Figure 1

Clinical photograph showing deep furrows on forehead.

Figure 2

Clinical photograph showing coarsening of palmar creases.

Figure 3

Clinical photograph showing large spade-like hands with broadened wrists.

Figure 4

Clinical photograph showing enlargement of the distal part of the lower extremities.

Figure 5

Clinical photograph showing ankle joint arthritis.


Patient’s haematological investigation revealed haemoglobin of 10.9 g/dl, total leucocyte count 13 700/mm3, platelets 4.2 lac/mm3, mean corpuscular volume 72 fl, mild anisopoikilocytosis and mild hypochromia. His biochemical parameters showed normal values of serum sodium 136 mEq/l, serum potassium 4.7 mEq/l, blood urea 15 mg/dl, serum creatinine 0.8 mg/dl, serum uric acid 4.8 mg/dl, serum calcium 7.8 mg/dl, serum phosphate 3.4 mg/dl, serum bilirubin 0.8 mg/dl, aspartate aminotransferase 28 IU/l, alanine aminotransferase 17 IU/l, total serum proteins 7.6 g/dl, serum albumin 3.9 g/dl.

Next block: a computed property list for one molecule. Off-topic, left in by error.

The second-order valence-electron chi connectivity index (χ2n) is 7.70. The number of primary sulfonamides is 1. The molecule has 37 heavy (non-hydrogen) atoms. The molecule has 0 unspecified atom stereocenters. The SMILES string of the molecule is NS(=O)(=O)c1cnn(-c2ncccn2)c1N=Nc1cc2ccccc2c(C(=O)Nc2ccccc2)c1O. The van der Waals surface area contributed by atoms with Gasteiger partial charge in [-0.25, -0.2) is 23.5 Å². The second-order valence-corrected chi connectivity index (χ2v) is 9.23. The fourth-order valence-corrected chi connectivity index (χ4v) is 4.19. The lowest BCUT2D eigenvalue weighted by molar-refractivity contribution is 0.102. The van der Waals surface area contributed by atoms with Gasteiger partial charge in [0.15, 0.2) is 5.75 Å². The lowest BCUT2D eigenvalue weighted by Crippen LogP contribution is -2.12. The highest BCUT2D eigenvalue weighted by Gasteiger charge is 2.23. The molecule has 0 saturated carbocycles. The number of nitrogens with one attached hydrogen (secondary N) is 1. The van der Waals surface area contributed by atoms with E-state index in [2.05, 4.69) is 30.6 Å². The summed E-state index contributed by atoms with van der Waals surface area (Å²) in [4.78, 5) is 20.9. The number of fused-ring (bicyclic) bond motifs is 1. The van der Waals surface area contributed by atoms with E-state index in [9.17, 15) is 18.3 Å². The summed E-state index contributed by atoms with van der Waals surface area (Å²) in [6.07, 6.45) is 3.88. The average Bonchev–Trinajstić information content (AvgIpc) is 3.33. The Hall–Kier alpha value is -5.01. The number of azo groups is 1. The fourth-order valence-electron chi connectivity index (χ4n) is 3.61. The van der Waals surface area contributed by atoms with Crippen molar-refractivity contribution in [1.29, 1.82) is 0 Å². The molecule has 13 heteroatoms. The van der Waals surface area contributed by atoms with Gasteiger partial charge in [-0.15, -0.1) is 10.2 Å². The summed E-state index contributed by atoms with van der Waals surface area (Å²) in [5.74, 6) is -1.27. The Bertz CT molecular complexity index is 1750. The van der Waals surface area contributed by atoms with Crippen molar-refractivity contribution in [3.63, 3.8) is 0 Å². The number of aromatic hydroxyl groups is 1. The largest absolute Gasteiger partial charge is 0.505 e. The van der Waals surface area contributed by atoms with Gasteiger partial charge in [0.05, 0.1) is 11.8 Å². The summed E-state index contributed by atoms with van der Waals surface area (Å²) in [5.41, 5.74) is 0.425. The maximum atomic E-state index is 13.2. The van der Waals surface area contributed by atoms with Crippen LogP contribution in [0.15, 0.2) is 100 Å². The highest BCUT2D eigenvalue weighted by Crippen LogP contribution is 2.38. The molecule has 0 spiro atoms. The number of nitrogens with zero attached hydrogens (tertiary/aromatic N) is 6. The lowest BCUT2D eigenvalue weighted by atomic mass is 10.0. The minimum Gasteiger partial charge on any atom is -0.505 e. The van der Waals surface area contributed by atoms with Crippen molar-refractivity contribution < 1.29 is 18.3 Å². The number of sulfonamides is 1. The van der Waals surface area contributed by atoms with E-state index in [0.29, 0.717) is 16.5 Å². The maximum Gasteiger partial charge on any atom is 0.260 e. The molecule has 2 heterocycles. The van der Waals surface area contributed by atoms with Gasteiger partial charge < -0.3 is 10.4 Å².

Hormonal assays were carried out to rule out underlying thyroid, pituitary disease or abnormal bone metabolism. The growth hormone level was 10.2 ng/ml (normal range 0.5–55 ng/ml), thyroid stimulating hormone 3.42 uIU/ml (normal range 0.35–5.5 uIU/ml), T3(F) 3.46 pg/ml (normal range 2.3–4.2 pg/ml), T4(F) 1.11 ng/ml (normal range 0.89–1.76 ng/ml), serum prolactin 7.01 ng/ml (normal range 0–20 ng/ml) and luteinising hormone 2.3 mIU/ml (normal range 1.5–9.3 mIU/ml). 25-hydroxy D3 level was 47.29 nmol/l (normal range 47.70–144 nmol/l) and parathyroid hormone was 45.9 pg/ml (normal range 8–51 pg/ml).